Money and cutting costs came into consideration with well design in Houston, but not necessarily with the guys on the rig. I think they were desperate to get off that well, and were more likely to shave corners to save times. Displacing the riser early was them trying to combine steps and I think it blinded them to what the well was telling them.
The book includes details about a number of other close calls in the offshore drilling business that I think many of us haven’t heard about before. Why did you include that?
We think we’re on top of all this stuff, but the margin of error is razor thin.
One of the things I write about is because we’ve been so successful and done such marvelous things offshore in extreme conditions, we tend to get over confident and complacent.
You have a chapter about what you call the BP-government merger. Explain that.
Sometime about August, Admiral Thad Allen was asked where the idea came from for the static kill and well integrity test, and he said something like he wasn’t sure, that they all worked to closely together it could have come up around the coffee pot.
So what I did was I backed up and started listening to the rhetoric from the administration in early May. The language from [Rep. Ed] Markey, [Sec. of the Interior Ken] Salazar and President Obama got sharper and sharper until June 16, when BP came to the White House and agreed to the $20 billion escrow fund.
Instantly the rhetoric changed and softened. There were a couple of times where there was clear disagreement over some issues, but it became very much one message, with BP stepping back to the background.
Do you think the government was colluding with BP to downplay the size of the spill early on with what are now clearly ridiculously low flow estimates?
I think the government was operating on very poor information. Just after the rig sank, BP told the Coast Guard the oil had stopped flowing, but at the very moment Admiral Landry was on TV saying that BP had ROVs on the bottom of the ocean trying desperately to get the BOP shut.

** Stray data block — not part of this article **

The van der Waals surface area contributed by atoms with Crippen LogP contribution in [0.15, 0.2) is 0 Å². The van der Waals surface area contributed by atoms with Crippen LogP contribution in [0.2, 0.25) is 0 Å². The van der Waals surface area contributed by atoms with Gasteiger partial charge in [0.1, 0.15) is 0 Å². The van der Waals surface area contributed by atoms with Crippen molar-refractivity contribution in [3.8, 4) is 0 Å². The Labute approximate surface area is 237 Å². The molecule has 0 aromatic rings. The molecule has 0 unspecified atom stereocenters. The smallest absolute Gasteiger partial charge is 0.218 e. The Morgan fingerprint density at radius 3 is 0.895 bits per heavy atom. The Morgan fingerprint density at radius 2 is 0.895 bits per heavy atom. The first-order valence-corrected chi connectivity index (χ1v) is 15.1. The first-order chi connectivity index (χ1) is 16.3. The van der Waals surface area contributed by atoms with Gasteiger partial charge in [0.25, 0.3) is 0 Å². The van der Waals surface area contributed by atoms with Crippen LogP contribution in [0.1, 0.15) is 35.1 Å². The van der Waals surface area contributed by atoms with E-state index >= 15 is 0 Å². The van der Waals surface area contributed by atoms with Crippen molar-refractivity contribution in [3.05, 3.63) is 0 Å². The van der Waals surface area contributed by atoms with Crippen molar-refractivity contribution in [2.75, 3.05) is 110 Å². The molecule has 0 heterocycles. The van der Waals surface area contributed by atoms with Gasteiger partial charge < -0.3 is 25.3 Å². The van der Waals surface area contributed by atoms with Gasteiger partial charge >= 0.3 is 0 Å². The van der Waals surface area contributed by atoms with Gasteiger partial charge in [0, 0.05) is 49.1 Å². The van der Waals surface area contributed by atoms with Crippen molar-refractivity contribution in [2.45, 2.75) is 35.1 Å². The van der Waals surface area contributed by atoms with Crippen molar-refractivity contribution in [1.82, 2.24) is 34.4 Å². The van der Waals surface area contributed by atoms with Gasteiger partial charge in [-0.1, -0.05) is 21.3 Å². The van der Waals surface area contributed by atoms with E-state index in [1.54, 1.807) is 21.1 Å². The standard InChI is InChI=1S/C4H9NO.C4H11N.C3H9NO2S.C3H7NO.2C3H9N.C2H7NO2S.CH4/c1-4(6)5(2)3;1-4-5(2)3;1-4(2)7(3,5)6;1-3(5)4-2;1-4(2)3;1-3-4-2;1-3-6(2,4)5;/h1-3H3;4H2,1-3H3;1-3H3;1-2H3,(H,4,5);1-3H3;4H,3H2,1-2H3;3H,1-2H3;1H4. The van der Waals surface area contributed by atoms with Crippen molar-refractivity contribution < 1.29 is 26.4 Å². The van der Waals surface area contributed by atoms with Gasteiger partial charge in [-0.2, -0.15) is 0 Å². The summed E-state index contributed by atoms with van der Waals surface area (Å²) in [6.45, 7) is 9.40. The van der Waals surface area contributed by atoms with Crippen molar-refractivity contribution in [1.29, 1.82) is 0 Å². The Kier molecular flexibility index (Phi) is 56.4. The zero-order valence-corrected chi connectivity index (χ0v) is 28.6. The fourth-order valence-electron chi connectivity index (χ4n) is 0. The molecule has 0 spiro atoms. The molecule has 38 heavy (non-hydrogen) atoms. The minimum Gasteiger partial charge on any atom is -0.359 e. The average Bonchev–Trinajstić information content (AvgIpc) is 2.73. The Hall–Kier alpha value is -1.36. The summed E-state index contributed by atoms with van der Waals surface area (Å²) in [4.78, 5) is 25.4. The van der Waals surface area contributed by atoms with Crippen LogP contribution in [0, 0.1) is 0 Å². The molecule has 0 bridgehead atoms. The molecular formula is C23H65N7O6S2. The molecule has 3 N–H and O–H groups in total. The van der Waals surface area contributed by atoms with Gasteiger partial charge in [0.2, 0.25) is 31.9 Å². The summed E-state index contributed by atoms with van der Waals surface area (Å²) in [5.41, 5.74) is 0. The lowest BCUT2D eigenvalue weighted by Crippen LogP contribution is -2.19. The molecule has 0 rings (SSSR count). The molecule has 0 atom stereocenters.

Do you think the government lied about how much oil was left in the Gulf once the well was shut in?
I think NOAA did obfuscate the information. They wanted that New York Times headline that said “most of the oil is gone” and they got it, although if you ready the report itself it didn’t really say that.
You’re an industry insider but you’re tough on the industry in the book. Was it the Deepwater Horizon incident that led to this view?
It was a couple of things over the years. I’ve been in the business for 30 years. Early on in my career I was injured in a pit fire. I’ve had crewmen injured or killed.
Also in my early days I watched oil and gas operators taking fresh water reservoirs and pumping them into waterfloods and open pits. So I started to get a view on how the industry should operate more responsibly. As I’ve risen in the ranks over the years I’ve tried to act on that.
The oil and gas industry is its own worst enemy. We tend to treat the public as ignorant and think PR and “public education” campaigns are sufficient, when in fact we have lobbyists full-time fighting everything that makes the industry safer or cleaner.
I don’t think the people in the industry are bad people, but we set up an environment of opposition. We need to turn down the volume a bit. It’s easy to see why people call us “Big Oil:” because we act like it.